One of the growing applications of new genetic knowledge is seen in the development of policies that foster both genetic testing and screening. Both are linked with a perception of improved health and healthcare, personalised prediction of risk, more precision in diagnosis, and more precise targeting of drug therapy and prevention according to individual genetic profiles. The benefits seem, at first sight, obvious, and integral to the aims of the medical profession. Genetic profiling can, of course, also be used to track criminal activity or to determine paternity, though the main concern of this chapter will be the issues associated with health and medical ethics. More general issues arise, such as the ‘geneticisation’ of knowledge about humanity.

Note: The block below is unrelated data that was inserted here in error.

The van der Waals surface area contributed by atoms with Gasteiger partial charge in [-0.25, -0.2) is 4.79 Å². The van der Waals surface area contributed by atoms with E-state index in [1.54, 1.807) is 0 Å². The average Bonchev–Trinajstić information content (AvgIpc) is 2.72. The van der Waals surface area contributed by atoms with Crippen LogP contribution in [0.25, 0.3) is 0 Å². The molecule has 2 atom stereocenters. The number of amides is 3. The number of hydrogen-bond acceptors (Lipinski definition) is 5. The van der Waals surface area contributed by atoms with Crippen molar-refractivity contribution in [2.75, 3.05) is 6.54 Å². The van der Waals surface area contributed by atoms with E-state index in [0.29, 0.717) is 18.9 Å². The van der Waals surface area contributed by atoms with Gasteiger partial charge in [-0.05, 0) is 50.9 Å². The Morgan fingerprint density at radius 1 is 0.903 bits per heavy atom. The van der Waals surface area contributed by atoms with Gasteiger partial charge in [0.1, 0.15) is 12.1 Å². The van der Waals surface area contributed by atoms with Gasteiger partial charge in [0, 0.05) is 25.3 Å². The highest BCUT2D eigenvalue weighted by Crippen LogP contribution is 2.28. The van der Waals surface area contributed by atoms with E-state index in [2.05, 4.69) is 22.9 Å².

The UK Government White Paper on genetics, entitled Our Inheritance, Our Future: Realising the Potential of Genetics in the NHS, launched in June 2003, represents a remarkable endorsement of the application of genetics to healthcare services, with the promise of a £50 million investment over three years. In addition to more specialised services in genetics, UK Government policy is to integrate genetics-based approaches into mainstream healthcare, so genetics is set to be a key characteristic of healthcare policy for all patients, not just those with defined genetic disorders. Ethical concerns, where they arise, seem to be based on fears about misuse of an individual's genetic information for commercial or other gain, while exempting its use for police or medical purposes.